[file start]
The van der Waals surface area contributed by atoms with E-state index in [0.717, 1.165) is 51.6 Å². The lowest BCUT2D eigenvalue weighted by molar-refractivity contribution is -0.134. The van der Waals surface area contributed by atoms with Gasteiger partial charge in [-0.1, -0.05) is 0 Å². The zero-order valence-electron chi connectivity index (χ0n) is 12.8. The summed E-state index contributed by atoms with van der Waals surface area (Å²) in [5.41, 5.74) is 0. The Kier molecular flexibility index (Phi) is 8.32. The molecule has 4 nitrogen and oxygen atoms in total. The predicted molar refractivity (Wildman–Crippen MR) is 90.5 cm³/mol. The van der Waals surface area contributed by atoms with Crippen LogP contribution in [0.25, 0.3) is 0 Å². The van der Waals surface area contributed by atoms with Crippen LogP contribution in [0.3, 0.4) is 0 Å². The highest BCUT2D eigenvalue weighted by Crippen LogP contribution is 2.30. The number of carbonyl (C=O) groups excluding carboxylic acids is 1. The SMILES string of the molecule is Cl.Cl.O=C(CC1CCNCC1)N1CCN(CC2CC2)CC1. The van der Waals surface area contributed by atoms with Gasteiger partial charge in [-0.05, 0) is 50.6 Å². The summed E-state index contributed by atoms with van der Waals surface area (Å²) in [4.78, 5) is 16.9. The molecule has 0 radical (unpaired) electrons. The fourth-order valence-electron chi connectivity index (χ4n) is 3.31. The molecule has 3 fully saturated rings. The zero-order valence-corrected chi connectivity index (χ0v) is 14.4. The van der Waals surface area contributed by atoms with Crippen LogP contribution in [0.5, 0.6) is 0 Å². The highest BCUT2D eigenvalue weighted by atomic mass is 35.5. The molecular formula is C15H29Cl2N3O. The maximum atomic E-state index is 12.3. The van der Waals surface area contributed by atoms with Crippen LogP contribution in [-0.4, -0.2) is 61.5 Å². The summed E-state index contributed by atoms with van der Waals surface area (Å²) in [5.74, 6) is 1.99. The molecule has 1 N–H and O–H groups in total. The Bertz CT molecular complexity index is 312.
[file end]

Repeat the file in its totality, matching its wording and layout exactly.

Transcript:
The van der Waals surface area contributed by atoms with E-state index in [0.717, 1.165) is 51.6 Å². The lowest BCUT2D eigenvalue weighted by molar-refractivity contribution is -0.134. The van der Waals surface area contributed by atoms with Gasteiger partial charge in [-0.1, -0.05) is 0 Å². The zero-order valence-electron chi connectivity index (χ0n) is 12.8. The summed E-state index contributed by atoms with van der Waals surface area (Å²) in [5.41, 5.74) is 0. The Kier molecular flexibility index (Phi) is 8.32. The molecule has 4 nitrogen and oxygen atoms in total. The predicted molar refractivity (Wildman–Crippen MR) is 90.5 cm³/mol. The van der Waals surface area contributed by atoms with Crippen LogP contribution in [0.25, 0.3) is 0 Å². The van der Waals surface area contributed by atoms with Crippen LogP contribution in [0.3, 0.4) is 0 Å². The highest BCUT2D eigenvalue weighted by Crippen LogP contribution is 2.30. The number of carbonyl (C=O) groups excluding carboxylic acids is 1. The SMILES string of the molecule is Cl.Cl.O=C(CC1CCNCC1)N1CCN(CC2CC2)CC1. The van der Waals surface area contributed by atoms with Gasteiger partial charge in [-0.05, 0) is 50.6 Å². The summed E-state index contributed by atoms with van der Waals surface area (Å²) in [4.78, 5) is 16.9. The molecule has 0 radical (unpaired) electrons. The fourth-order valence-electron chi connectivity index (χ4n) is 3.31. The molecule has 3 fully saturated rings. The zero-order valence-corrected chi connectivity index (χ0v) is 14.4. The van der Waals surface area contributed by atoms with Crippen LogP contribution in [0.5, 0.6) is 0 Å². The highest BCUT2D eigenvalue weighted by atomic mass is 35.5. The molecular formula is C15H29Cl2N3O. The maximum atomic E-state index is 12.3. The van der Waals surface area contributed by atoms with Crippen LogP contribution in [-0.4, -0.2) is 61.5 Å². The summed E-state index contributed by atoms with van der Waals surface area (Å²) in [5.74, 6) is 1.99. The molecule has 1 N–H and O–H groups in total. The Bertz CT molecular complexity index is 312.